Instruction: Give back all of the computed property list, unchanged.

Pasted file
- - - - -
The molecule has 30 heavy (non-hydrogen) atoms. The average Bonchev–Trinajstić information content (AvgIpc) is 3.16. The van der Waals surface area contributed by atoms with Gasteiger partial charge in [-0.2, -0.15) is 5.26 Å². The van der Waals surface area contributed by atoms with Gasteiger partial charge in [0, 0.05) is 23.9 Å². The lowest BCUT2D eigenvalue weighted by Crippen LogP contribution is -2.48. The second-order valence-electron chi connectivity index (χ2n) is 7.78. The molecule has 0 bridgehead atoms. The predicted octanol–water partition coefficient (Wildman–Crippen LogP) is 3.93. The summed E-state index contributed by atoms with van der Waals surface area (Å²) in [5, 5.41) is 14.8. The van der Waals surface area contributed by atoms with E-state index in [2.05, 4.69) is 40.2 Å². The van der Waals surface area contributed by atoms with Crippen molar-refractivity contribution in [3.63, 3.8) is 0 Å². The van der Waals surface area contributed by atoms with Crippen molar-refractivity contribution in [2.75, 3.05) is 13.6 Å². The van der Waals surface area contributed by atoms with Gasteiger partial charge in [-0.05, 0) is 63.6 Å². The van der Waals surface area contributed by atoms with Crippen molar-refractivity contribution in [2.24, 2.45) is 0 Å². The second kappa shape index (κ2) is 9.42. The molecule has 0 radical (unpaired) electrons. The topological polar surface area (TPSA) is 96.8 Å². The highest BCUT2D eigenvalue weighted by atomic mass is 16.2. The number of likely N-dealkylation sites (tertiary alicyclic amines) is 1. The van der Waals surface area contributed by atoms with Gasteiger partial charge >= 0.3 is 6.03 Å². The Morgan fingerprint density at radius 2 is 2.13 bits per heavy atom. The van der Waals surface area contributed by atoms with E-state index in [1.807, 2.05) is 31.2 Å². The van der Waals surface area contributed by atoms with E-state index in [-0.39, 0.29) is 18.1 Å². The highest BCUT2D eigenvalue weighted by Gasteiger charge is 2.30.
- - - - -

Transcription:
The molecule has 30 heavy (non-hydrogen) atoms. The average Bonchev–Trinajstić information content (AvgIpc) is 3.16. The van der Waals surface area contributed by atoms with Gasteiger partial charge in [-0.2, -0.15) is 5.26 Å². The van der Waals surface area contributed by atoms with Gasteiger partial charge in [0, 0.05) is 23.9 Å². The lowest BCUT2D eigenvalue weighted by Crippen LogP contribution is -2.48. The second-order valence-electron chi connectivity index (χ2n) is 7.78. The molecule has 0 bridgehead atoms. The predicted octanol–water partition coefficient (Wildman–Crippen LogP) is 3.93. The summed E-state index contributed by atoms with van der Waals surface area (Å²) in [5, 5.41) is 14.8. The van der Waals surface area contributed by atoms with E-state index in [2.05, 4.69) is 40.2 Å². The van der Waals surface area contributed by atoms with Crippen molar-refractivity contribution in [3.63, 3.8) is 0 Å². The van der Waals surface area contributed by atoms with Crippen molar-refractivity contribution in [2.75, 3.05) is 13.6 Å². The van der Waals surface area contributed by atoms with Gasteiger partial charge in [-0.05, 0) is 63.6 Å². The van der Waals surface area contributed by atoms with Crippen molar-refractivity contribution in [2.24, 2.45) is 0 Å². The second kappa shape index (κ2) is 9.42. The molecule has 0 radical (unpaired) electrons. The topological polar surface area (TPSA) is 96.8 Å². The highest BCUT2D eigenvalue weighted by atomic mass is 16.2. The number of likely N-dealkylation sites (tertiary alicyclic amines) is 1. The van der Waals surface area contributed by atoms with Gasteiger partial charge >= 0.3 is 6.03 Å². The Morgan fingerprint density at radius 2 is 2.13 bits per heavy atom. The van der Waals surface area contributed by atoms with E-state index in [1.807, 2.05) is 31.2 Å². The van der Waals surface area contributed by atoms with E-state index in [-0.39, 0.29) is 18.1 Å². The highest BCUT2D eigenvalue weighted by Gasteiger charge is 2.30.